Les Ignorants: Two Sides of the Same Coin
With a shared obsession with the organic and an instinctive relationship with raw material, the two distinct practices of designer Lionel Jadot and photographer Serge Leblon are united under a common thread in Spazio Nobile Gallery’s latest exhibition.
“What we finally do, out of desperation … is go on an impossible, or even forbidden, journey or pilgrimage, which from a rational point of view is futile: to find the one wise man, whomever or wherever he may be; and to find from him the secret of eternal life or the secret of adjusting to this life as best we can.” ― Herbert Mason, “Gilgamesh: A Verse Narrative”
Earlier this year, designer Lionel Jadot and photographer Serge Leblon started on what is now “Les Ignorants” (or, in English, The Ignorants). In this duo-exhibition, which contains sculptural and photographic work that inform one another, humankind’s quest for immortality is the concept surrounding low-tech objects turned ephemeral human structures. TLmag caught up with the duo to learn more about how the concept behind the show developed, and the myriad of inspirations that this work is based on.
TLmag: So, first things first. How did this exhibition come about? It’s not an everyday exhibition where we just see the works of two distinct makers, but a collaboration between the two of you.
SL + LJ: The idea to present together first came from Lise Coirier, the founder of Spazio Nobile Gallery. After the initial meeting, we quickly decided that we wanted to work towards a real collaboration on a shared subject that combined our inspirations as well as our shared references in comics, literature and cinema. For example, in this work we are formally approaching the ready-made, transgressive upcycling, Frankenstein, the film ‘Crash’ by Cronenberg, the film ‘One Week’ by Buster Keaton and the epic of Gilgamesh. Combined, these are all influences that are part of our common imagination.
TLmag: Sounds like you both are on the same wavelength – did you learn anything from working with each other?
SL + LJ: Before our first meeting, we didn’t know each other that well – but as soon as we started talking we realised how much we had in common. It’s been an amazing collaboration, one in which we were constantly in sync about how the work can further develop without ego coming in the way. We’ve found that we both work in a very organic, even empirical way in which chaos is a basis for permanent reflection. It all fell into place quite easily, and very naturally.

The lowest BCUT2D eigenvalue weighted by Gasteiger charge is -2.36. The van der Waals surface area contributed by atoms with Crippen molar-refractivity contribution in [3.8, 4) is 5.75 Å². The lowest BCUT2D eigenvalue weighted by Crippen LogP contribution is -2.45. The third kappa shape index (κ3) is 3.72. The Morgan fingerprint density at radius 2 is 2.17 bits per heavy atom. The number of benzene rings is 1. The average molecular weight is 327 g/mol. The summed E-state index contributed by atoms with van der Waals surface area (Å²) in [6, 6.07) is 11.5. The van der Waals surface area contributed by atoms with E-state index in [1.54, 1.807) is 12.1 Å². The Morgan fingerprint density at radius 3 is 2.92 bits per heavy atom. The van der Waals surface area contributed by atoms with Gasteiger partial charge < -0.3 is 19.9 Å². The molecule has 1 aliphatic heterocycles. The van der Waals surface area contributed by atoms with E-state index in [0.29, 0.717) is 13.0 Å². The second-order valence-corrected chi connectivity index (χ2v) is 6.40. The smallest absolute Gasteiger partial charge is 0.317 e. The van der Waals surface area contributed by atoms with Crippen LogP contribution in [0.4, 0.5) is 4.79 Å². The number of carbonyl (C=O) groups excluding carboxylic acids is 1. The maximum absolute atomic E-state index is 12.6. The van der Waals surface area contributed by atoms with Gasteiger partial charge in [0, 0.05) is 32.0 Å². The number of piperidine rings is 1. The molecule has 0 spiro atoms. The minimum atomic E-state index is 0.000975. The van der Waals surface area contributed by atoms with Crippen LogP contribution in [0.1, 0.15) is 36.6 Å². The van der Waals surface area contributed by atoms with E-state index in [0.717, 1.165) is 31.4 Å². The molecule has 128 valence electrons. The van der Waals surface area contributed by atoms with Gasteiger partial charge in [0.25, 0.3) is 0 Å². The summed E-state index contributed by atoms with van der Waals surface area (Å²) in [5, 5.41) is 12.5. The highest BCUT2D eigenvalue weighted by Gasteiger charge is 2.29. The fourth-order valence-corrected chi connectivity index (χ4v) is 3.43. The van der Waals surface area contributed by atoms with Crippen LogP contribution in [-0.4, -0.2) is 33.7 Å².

TLmag: The title of this exhibition is called “Les Ignorants” or “The Ignorants”. Who are the ignorant, and what are they ignorant of?
SL + LJ: Scientists and Big Tech corporations want to create a society in which immortality is the ultimate goal. At the same time, we see companies like Neuralink who want to connect our bodies to the network – reaching for a new kind of human/computer connectivity. Despite their knowledge and intelligence, it seems that they cannot begin to imagine the consequences that the things they can have for people – not only within our respective fields but for our freedom. We are all completely ignorant of the results and the dangers of these unnatural developments.
TLmag: Looking closer at the images and resulting works, the machines in question don’t necessarily feel as though they are high tech upgrades – as one would imagine – but actually feel quite the opposite. The images are dark and mysterious, and the works look used and bulky. Is it meant to seem more dystopian?